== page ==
SCCWRP and its partners are exploring how to expand use of a modeling technique for extrapolating bioassessment results to unmonitored stream reaches, following the completion of a pilot study that successfully applied the approach to six watersheds in California.
The bioassessment data extrapolation map for the Malibu Creek watershed, above, shows how limited field bioassessment data points, plotted as triangles, are used to extrapolate bioassessment data across all stream reaches within a watershed. The bioassessment scores are calculated using the California Stream Condition Index (CSCI) scoring tool; the size of each colored point indicates the level of confidence in the prediction (SE = standard error).
The extrapolation technique, known as Spatial Statistical Network (SSN) modeling, reveals the geographical extent to which ecological condition scores calculated for stream sampling sites may be extrapolated to unsampled reaches upstream and downstream of the sites, with various levels of confidence.
Bioassessment data points don’t cover all stream reaches within watersheds, as some reaches are difficult to access and stream managers don’t have the resources to conduct field bioassessment work along every stream reach in California.
SCCWRP in April published a report describing the application of the extrapolation technique to six demonstration watersheds in California. The project, completed in partnership with the California Stormwater Quality Association, can help stream managers optimize how they apply stream bioassessment data to inform decision-making and policy development at larger scales, from subcatchments to whole watersheds.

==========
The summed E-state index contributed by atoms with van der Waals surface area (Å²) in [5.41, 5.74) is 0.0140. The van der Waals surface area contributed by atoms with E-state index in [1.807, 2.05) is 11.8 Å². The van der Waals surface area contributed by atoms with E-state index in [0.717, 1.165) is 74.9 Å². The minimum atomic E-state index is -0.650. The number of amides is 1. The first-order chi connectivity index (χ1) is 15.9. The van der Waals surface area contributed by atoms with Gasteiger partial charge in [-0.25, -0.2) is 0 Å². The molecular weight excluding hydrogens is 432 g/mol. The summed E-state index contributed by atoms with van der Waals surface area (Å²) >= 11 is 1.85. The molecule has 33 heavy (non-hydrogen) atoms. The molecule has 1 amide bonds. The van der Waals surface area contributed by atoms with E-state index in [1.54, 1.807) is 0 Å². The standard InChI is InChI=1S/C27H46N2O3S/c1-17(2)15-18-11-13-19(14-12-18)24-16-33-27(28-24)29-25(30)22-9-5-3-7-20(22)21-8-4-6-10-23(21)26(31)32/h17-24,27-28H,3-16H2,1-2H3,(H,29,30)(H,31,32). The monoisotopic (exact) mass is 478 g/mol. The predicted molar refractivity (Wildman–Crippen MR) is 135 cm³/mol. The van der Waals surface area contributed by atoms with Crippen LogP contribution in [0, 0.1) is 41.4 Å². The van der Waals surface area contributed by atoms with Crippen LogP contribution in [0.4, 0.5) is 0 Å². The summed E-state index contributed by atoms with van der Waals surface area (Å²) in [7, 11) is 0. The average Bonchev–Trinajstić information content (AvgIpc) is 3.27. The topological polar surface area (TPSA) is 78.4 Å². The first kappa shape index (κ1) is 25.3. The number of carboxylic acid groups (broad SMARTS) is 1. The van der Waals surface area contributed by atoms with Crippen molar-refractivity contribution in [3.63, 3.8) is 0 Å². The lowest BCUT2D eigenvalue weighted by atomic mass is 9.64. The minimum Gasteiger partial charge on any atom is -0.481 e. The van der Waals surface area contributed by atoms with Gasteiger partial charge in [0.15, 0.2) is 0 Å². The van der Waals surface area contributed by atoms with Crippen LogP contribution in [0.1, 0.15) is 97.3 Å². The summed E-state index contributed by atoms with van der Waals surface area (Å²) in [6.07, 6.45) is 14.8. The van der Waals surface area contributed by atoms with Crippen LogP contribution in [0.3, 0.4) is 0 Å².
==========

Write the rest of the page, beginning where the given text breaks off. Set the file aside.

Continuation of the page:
SCCWRP is now seeking to broaden the application of the technique to create extrapolated data maps for every stream reach in coastal Southern California. Researchers also are interested in combining field bioassessment data from multiple sources (i.e., from multiple study designs) to create watershed-scale extrapolation maps.
The extrapolation technique has the potential to provide key pieces of information that will aid in watershed planning efforts. SCCWRP is exploring how the extrapolation maps could be used to establish a technical foundation for classifying high-quality vs. impaired streams. Additionally, the extrapolation maps could be used to pinpoint where additional field sampling would be most helpful in improving understanding of overall watershed health.
Furthermore, the extrapolation technique isn’t limited to bioassessment data; SCCWRP also will explore how it could be applied to fill in missing chemistry and toxicity data points for streams.
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